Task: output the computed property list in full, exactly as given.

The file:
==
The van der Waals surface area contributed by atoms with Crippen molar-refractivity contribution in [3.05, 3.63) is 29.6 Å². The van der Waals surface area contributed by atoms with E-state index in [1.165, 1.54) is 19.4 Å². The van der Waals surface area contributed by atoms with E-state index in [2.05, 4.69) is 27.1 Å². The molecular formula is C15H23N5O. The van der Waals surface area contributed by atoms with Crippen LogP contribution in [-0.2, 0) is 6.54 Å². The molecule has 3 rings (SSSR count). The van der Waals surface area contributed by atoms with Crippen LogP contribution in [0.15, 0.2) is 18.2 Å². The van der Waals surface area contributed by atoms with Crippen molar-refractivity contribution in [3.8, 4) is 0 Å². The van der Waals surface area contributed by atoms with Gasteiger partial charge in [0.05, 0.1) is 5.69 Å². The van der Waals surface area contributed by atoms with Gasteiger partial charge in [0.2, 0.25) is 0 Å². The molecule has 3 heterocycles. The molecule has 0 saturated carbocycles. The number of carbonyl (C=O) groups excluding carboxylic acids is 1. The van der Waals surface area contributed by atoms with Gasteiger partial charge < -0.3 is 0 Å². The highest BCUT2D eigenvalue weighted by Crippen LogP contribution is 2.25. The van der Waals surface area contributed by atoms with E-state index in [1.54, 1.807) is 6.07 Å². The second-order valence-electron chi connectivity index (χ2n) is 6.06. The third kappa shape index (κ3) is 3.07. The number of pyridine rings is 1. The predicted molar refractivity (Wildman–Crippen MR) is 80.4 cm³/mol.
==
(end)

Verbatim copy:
The van der Waals surface area contributed by atoms with Crippen molar-refractivity contribution in [3.05, 3.63) is 29.6 Å². The van der Waals surface area contributed by atoms with E-state index in [1.165, 1.54) is 19.4 Å². The van der Waals surface area contributed by atoms with E-state index in [2.05, 4.69) is 27.1 Å². The molecular formula is C15H23N5O. The van der Waals surface area contributed by atoms with Crippen LogP contribution in [-0.2, 0) is 6.54 Å². The molecule has 3 rings (SSSR count). The van der Waals surface area contributed by atoms with Crippen LogP contribution in [0.15, 0.2) is 18.2 Å². The van der Waals surface area contributed by atoms with Crippen molar-refractivity contribution in [3.8, 4) is 0 Å². The van der Waals surface area contributed by atoms with Gasteiger partial charge in [0.05, 0.1) is 5.69 Å². The van der Waals surface area contributed by atoms with Gasteiger partial charge in [0.2, 0.25) is 0 Å². The molecule has 3 heterocycles. The molecule has 0 saturated carbocycles. The number of carbonyl (C=O) groups excluding carboxylic acids is 1. The van der Waals surface area contributed by atoms with Gasteiger partial charge < -0.3 is 0 Å². The highest BCUT2D eigenvalue weighted by Crippen LogP contribution is 2.25. The van der Waals surface area contributed by atoms with E-state index in [1.54, 1.807) is 6.07 Å². The second-order valence-electron chi connectivity index (χ2n) is 6.06. The third kappa shape index (κ3) is 3.07. The number of pyridine rings is 1. The predicted molar refractivity (Wildman–Crippen MR) is 80.4 cm³/mol.